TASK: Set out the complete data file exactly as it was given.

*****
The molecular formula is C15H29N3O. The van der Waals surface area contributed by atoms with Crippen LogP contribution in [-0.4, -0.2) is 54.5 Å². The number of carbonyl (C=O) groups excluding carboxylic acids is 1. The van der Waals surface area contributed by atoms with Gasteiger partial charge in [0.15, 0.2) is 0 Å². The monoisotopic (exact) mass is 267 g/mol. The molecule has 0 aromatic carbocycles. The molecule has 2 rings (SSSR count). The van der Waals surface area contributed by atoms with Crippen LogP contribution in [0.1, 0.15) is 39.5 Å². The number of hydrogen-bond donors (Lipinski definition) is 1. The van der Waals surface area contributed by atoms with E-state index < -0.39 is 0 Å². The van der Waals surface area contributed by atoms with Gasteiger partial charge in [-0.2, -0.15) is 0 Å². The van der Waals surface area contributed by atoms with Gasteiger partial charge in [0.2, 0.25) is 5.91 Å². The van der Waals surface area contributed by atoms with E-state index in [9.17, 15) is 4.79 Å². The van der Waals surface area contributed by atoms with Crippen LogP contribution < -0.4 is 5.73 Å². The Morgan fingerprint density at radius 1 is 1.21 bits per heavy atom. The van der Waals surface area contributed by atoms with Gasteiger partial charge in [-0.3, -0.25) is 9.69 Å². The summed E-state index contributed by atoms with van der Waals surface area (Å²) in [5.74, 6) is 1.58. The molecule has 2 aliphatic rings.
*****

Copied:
The molecular formula is C15H29N3O. The van der Waals surface area contributed by atoms with Crippen LogP contribution in [-0.4, -0.2) is 54.5 Å². The number of carbonyl (C=O) groups excluding carboxylic acids is 1. The van der Waals surface area contributed by atoms with Gasteiger partial charge in [0.15, 0.2) is 0 Å². The monoisotopic (exact) mass is 267 g/mol. The molecule has 0 aromatic carbocycles. The molecule has 2 rings (SSSR count). The van der Waals surface area contributed by atoms with Crippen LogP contribution in [0.1, 0.15) is 39.5 Å². The number of hydrogen-bond donors (Lipinski definition) is 1. The van der Waals surface area contributed by atoms with E-state index < -0.39 is 0 Å². The van der Waals surface area contributed by atoms with Gasteiger partial charge in [-0.2, -0.15) is 0 Å². The van der Waals surface area contributed by atoms with Gasteiger partial charge in [0.2, 0.25) is 5.91 Å². The van der Waals surface area contributed by atoms with E-state index in [9.17, 15) is 4.79 Å². The van der Waals surface area contributed by atoms with Crippen LogP contribution < -0.4 is 5.73 Å². The Morgan fingerprint density at radius 1 is 1.21 bits per heavy atom. The van der Waals surface area contributed by atoms with Gasteiger partial charge in [-0.3, -0.25) is 9.69 Å². The summed E-state index contributed by atoms with van der Waals surface area (Å²) in [5.74, 6) is 1.58. The molecule has 2 aliphatic rings.